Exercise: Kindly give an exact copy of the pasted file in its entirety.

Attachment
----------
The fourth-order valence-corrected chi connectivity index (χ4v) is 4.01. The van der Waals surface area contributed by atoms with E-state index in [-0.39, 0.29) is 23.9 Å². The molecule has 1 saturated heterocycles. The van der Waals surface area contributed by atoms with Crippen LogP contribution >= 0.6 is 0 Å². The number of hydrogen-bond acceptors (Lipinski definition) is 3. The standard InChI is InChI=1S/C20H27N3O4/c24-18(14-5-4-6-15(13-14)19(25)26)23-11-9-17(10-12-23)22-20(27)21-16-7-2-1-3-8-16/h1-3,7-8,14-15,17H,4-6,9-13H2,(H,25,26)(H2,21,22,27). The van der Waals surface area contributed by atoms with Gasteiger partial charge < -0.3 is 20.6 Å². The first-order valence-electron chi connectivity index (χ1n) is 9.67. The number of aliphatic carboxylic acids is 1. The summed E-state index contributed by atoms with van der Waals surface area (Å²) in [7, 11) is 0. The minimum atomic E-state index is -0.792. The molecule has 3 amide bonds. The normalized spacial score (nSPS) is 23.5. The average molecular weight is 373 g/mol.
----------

The fourth-order valence-corrected chi connectivity index (χ4v) is 4.01. The van der Waals surface area contributed by atoms with E-state index in [-0.39, 0.29) is 23.9 Å². The molecule has 1 saturated heterocycles. The van der Waals surface area contributed by atoms with Crippen LogP contribution >= 0.6 is 0 Å². The number of hydrogen-bond acceptors (Lipinski definition) is 3. The standard InChI is InChI=1S/C20H27N3O4/c24-18(14-5-4-6-15(13-14)19(25)26)23-11-9-17(10-12-23)22-20(27)21-16-7-2-1-3-8-16/h1-3,7-8,14-15,17H,4-6,9-13H2,(H,25,26)(H2,21,22,27). The van der Waals surface area contributed by atoms with Gasteiger partial charge < -0.3 is 20.6 Å². The first-order valence-electron chi connectivity index (χ1n) is 9.67. The number of aliphatic carboxylic acids is 1. The summed E-state index contributed by atoms with van der Waals surface area (Å²) in [7, 11) is 0. The minimum atomic E-state index is -0.792. The molecule has 3 amide bonds. The normalized spacial score (nSPS) is 23.5. The average molecular weight is 373 g/mol.